And even though Pinkney Sr. had never been diagnosed with mental health problems, O'Meara said that if the allegations of the murder are true, "there must be issues with his mental health."

Meanwhile, the community where the child was raised is mourning the loss of a boy they say was known by friends as "teddy bear."

Volunteers at the high school where Pinkney Jr. was a sophomore said the teen was "always smiling," according to The Detroit News.

The principal at Martin Luther King Jr. High School, Deborah Jenkins, told the paper that Pinkney Jr. was "well-liked" and that the school community has been "shaken badly" by his death.

"He was articulate. He passed his courses with A's, B's and C's. Everyone knew him to be a nice, quiet boy," said Jenkins.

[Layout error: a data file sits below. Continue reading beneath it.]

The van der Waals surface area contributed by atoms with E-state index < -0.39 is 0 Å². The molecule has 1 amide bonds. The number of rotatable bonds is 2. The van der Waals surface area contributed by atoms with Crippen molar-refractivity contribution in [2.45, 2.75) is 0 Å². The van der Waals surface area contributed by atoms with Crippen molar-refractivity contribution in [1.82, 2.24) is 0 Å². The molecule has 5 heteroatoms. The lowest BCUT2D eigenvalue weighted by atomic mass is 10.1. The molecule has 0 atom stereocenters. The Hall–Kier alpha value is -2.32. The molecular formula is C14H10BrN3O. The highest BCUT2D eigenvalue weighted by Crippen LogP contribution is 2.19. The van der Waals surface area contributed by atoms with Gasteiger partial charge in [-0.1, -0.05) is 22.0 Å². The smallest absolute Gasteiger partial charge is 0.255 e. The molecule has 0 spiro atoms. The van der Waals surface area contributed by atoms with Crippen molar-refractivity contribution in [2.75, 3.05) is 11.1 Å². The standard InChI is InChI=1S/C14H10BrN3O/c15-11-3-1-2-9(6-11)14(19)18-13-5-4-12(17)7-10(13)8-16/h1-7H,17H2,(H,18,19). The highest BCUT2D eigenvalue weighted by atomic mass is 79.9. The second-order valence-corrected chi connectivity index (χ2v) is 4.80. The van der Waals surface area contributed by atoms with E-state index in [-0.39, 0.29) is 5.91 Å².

We Aren't Who We Think We Are

In my mind, it started out as a love story. My great-grandparents met in 1920s New Orleans, at the height of the Jazz Age. Lottie Young, was a black woman from Louisiana. Harrison Donnella was an Italian man — an immigrant from Sicily, as the story goes. My family never knew much about their courtship, so throughout my life I made up details as necessary: the two of them meeting up at dance halls, strolling along the Mississippi, sharing a beignet.

Map of New Orleans, La. LA Johnson hide caption

Of course, as with any epic love story, there was a problem. Interracial marriage was illegal at that time in Louisiana, so as long as they stayed in New Orleans, they couldn't be together. So, as I pictured it, one night Lottie and Harrison stole off and made their way to Chicago. In Chicago, they started a new life. They got married, had two kids (my great-uncle, John, and my grandfather, Joseph,) and could finally live together in peace. Happily ever after.